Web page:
All of which leads to a series of family revelations that add further to the film’s farcical nature before winding up exactly as you imagined in a perfect 50s Hollywood kiss. Frothy and bittersweet and populated with some lovely performances and a warm glow of nostalgia even if it is set in a world of cell phones, this is well worth splashing out on. (Amazon Prime)
Raya and the Last Dragon (PG)
Disney’s first Southeast Asian heroine makes her debut in this stirring animated adventure set in a mythical land in the ancient time of dragons and which serves up an inspirational message about the need for and power of trust.
Taking the shape of a dragon the map, Kumundra was once a united land, but, drawn perhaps by growing discontent among the peoples from its different regions, there came the monstrous Druun, a plague of tornado-like creatures that turned people to stone. In one last valiant effort, the remaining dragons who protected the land combined their power in a gemstone which, before they too were petrified, they entrusted to Sisu who used it to destroy the Druun but who, apparently perished herself in doing so. Leap forward 500 years and the land has become fragmented, the regions, representing their position on the map, now divided into Heart, the densely forested Spine, market-town Talon, the desert wasteland Tail and, isolated and protected from the Druun by surrounding waters, Fang, with the dragon stone and its remaining magic safely protected by Benja (Daniel Dae Kim), leader of the Heart and father to young Raya (Kelly Marie Tran) who, in the opening scenes, earns her right to become one of its guardians. Beja’s dream is to reunite Kumandra, to which end he invites the different tribes to a feast and calls upon them to join together once again. However, duped into trusting Namaari (Gemma Chan), the princess daughter of the Fang leader, Raya innocently leads her to the stone, only to be double-crossed, the gem broken into five pieces and stolen by the other tribes and, in turn, seeing the return of the Druun.
Saved by her father before he’s turned to stone, the story moved on six years as the now grown Raya, dressed in flowing cape, carrying a pretty impressive sword and accompanied by her now equally giant pillbug Tuk Tuk (a sort of armadillo that can curl into a ball which she rides like a spherical horse), is searching the land, seeking to find Sisu who, legend has it, still lives at the end of one of the many rivers, and recover the other gem fragments to destroy the Druun, restore her father to life and, possibly fulfil his dream.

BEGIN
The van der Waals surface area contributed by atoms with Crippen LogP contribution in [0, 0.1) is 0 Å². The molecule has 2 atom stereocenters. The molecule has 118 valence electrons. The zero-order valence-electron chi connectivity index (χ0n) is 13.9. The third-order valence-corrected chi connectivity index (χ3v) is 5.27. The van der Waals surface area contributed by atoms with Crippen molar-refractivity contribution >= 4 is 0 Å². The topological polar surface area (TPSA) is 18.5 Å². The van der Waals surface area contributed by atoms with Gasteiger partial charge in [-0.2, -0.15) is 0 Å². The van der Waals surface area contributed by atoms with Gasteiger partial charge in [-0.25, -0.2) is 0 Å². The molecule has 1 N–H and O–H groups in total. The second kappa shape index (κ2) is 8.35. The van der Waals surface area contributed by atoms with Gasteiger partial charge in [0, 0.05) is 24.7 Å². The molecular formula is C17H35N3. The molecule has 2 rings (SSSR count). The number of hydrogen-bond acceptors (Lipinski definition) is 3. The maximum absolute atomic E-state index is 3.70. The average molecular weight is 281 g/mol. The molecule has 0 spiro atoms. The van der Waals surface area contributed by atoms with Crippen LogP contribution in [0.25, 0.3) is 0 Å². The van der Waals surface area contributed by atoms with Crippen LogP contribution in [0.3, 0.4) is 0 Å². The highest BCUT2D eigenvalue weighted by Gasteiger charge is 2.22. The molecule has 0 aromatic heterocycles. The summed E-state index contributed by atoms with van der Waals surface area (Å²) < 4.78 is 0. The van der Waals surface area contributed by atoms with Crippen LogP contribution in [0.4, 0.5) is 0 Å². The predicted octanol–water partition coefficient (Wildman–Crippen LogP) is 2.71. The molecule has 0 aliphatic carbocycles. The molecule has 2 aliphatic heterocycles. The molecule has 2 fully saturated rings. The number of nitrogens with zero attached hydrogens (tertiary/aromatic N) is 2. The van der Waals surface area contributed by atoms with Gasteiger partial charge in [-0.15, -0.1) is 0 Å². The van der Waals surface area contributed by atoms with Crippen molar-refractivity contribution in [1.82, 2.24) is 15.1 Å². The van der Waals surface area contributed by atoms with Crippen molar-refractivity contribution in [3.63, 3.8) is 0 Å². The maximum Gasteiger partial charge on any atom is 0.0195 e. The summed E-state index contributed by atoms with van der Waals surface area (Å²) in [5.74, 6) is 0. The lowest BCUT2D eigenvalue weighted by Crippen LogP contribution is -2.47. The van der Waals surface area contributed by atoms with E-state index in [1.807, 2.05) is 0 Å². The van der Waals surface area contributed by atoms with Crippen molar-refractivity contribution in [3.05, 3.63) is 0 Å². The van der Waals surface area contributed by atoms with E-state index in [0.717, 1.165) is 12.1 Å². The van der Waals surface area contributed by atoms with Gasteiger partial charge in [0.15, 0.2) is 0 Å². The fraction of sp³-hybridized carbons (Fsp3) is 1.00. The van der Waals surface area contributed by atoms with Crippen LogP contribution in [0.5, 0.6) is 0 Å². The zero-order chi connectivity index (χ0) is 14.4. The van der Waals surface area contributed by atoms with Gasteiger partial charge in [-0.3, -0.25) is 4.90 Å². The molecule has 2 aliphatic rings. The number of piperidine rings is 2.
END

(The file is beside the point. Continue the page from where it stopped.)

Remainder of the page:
Finally, she does indeed reawaken Sisu (an exuberant Awkafina), who turns out be a somewhat ditzy glowing blue teen dragon (“I gotcha girl. WHO’S your dragon?”) proud of her swimming skills. Unfortunately, Raya’s been followed by Namaari who has her own quest to recover all the gem shards to keep Fang safe and so the film unfolds into a sort of Tomb Raider road movie as Raya and Sisu, who can take on human form, joining forces with representatives from the different tribes, first young shrimp seller Boun (Izaac Wang) aboard his floating restaurant followed, after accompanying battles and escapades, a con baby and her three thieving monkeys and one-eyed warrior Tong (Benedict Wong), all of whom have lost family to the Druun, gathering the shards until only the one in Fang remains to be recovered. Not that Namaari is going to let her get her hands on that.
Deftly mixing action, emotion and humour, the film rattles along, addressing such themes as greed, environmental crises, family and friendship before, prompted by the optimistic Sisu, finally returning to the central message that if you’re going to overcome shared problems, then you need to get past your differences and have trust to work together for a common cause. All that and some farting beetles for the kids. (Disney +; Empire Great Park)
The Rental (15)
The directorial debut of James Franco’s baby brother Dave starts out well. To celebrate acquiring seed money for his company, Charlie (Dan Stevens) rents a secluded Oregon clifftop villa for the weekend as a treat for himself, wife Michelle (Alison Brie), underachieving ex-con brother Josh (Jeremy Allen White), and his Middle Eastern heritage girlfriend Mina (Sheila Vand), who’s also Charlie’s business partner.
After a somewhat brusque encounter with the caretaker, Taylor (Toby Huss), who does little to disguise his racist attitudes, they settle down to enjoy the stay with some booze, drugs, walks and a hot tub. By the time of the second night there will have been cheating sex in the shower, the discovery of hidden cameras, a missing dog and a dead body in the bath. Up until this point, the film does a good job of teasing out the relationships between the four characters, throwing in small but effective twists, such as the fact that at least one of them has kept secrets from their other half, and building the suspense once the cameras are discovered, with the threat that exposure of the footage presents.